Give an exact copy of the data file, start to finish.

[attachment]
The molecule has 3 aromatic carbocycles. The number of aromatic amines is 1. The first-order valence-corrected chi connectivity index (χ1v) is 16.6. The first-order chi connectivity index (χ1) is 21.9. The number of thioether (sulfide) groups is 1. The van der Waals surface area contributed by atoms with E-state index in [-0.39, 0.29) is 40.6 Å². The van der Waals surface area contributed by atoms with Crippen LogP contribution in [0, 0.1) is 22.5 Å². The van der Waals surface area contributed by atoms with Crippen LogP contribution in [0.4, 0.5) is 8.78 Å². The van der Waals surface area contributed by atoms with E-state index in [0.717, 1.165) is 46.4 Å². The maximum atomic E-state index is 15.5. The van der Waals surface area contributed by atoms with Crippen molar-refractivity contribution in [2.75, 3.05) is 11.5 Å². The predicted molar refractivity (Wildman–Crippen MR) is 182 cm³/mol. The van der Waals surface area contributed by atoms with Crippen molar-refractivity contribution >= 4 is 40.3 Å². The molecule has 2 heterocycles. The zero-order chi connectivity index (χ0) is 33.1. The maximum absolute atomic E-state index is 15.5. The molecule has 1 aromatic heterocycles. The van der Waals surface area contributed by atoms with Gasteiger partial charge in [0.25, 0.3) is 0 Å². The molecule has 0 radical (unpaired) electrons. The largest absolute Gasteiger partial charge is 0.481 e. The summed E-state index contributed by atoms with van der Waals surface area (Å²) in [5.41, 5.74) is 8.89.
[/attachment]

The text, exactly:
The molecule has 3 aromatic carbocycles. The number of aromatic amines is 1. The first-order valence-corrected chi connectivity index (χ1v) is 16.6. The first-order chi connectivity index (χ1) is 21.9. The number of thioether (sulfide) groups is 1. The van der Waals surface area contributed by atoms with E-state index in [-0.39, 0.29) is 40.6 Å². The van der Waals surface area contributed by atoms with Crippen LogP contribution in [0, 0.1) is 22.5 Å². The van der Waals surface area contributed by atoms with Crippen LogP contribution in [0.4, 0.5) is 8.78 Å². The van der Waals surface area contributed by atoms with E-state index in [0.717, 1.165) is 46.4 Å². The maximum atomic E-state index is 15.5. The van der Waals surface area contributed by atoms with Crippen molar-refractivity contribution in [2.75, 3.05) is 11.5 Å². The predicted molar refractivity (Wildman–Crippen MR) is 182 cm³/mol. The van der Waals surface area contributed by atoms with Crippen molar-refractivity contribution >= 4 is 40.3 Å². The molecule has 2 heterocycles. The zero-order chi connectivity index (χ0) is 33.1. The maximum absolute atomic E-state index is 15.5. The molecule has 1 aromatic heterocycles. The van der Waals surface area contributed by atoms with Gasteiger partial charge in [0.25, 0.3) is 0 Å². The molecule has 0 radical (unpaired) electrons. The largest absolute Gasteiger partial charge is 0.481 e. The summed E-state index contributed by atoms with van der Waals surface area (Å²) in [5.41, 5.74) is 8.89.